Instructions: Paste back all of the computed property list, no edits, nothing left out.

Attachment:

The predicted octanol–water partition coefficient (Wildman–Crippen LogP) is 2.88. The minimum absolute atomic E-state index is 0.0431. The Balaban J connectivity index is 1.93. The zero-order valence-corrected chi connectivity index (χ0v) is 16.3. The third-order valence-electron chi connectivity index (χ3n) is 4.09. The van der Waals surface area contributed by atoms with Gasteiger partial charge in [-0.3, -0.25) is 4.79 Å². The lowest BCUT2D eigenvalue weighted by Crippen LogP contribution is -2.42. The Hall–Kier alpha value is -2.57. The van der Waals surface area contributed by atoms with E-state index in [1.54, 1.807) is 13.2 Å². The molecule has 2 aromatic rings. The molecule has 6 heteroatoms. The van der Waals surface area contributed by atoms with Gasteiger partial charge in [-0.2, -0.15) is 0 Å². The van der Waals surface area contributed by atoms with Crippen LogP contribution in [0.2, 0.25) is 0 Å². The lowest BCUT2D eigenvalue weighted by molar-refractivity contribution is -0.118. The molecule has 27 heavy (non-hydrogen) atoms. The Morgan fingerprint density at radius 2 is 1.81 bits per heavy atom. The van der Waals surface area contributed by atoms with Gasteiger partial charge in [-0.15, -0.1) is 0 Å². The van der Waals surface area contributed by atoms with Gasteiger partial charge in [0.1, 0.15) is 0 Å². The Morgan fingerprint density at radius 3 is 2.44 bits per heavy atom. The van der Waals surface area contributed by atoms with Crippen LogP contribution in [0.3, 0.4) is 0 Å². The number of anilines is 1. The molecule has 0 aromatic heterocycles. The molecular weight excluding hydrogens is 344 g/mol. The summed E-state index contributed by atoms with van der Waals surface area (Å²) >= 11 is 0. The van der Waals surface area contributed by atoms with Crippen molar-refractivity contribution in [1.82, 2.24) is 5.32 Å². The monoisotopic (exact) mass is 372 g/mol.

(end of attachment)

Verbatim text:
The predicted octanol–water partition coefficient (Wildman–Crippen LogP) is 2.88. The minimum absolute atomic E-state index is 0.0431. The Balaban J connectivity index is 1.93. The zero-order valence-corrected chi connectivity index (χ0v) is 16.3. The third-order valence-electron chi connectivity index (χ3n) is 4.09. The van der Waals surface area contributed by atoms with Gasteiger partial charge in [-0.3, -0.25) is 4.79 Å². The lowest BCUT2D eigenvalue weighted by Crippen LogP contribution is -2.42. The Hall–Kier alpha value is -2.57. The van der Waals surface area contributed by atoms with E-state index in [1.54, 1.807) is 13.2 Å². The molecule has 2 aromatic rings. The molecule has 6 heteroatoms. The van der Waals surface area contributed by atoms with Gasteiger partial charge in [-0.2, -0.15) is 0 Å². The van der Waals surface area contributed by atoms with Crippen LogP contribution in [0.2, 0.25) is 0 Å². The lowest BCUT2D eigenvalue weighted by molar-refractivity contribution is -0.118. The molecule has 27 heavy (non-hydrogen) atoms. The Morgan fingerprint density at radius 2 is 1.81 bits per heavy atom. The van der Waals surface area contributed by atoms with Gasteiger partial charge in [-0.15, -0.1) is 0 Å². The van der Waals surface area contributed by atoms with Gasteiger partial charge in [0.1, 0.15) is 0 Å². The Morgan fingerprint density at radius 3 is 2.44 bits per heavy atom. The van der Waals surface area contributed by atoms with Crippen LogP contribution in [0.3, 0.4) is 0 Å². The number of anilines is 1. The molecule has 0 aromatic heterocycles. The molecular weight excluding hydrogens is 344 g/mol. The summed E-state index contributed by atoms with van der Waals surface area (Å²) >= 11 is 0. The van der Waals surface area contributed by atoms with Crippen molar-refractivity contribution in [1.82, 2.24) is 5.32 Å². The monoisotopic (exact) mass is 372 g/mol.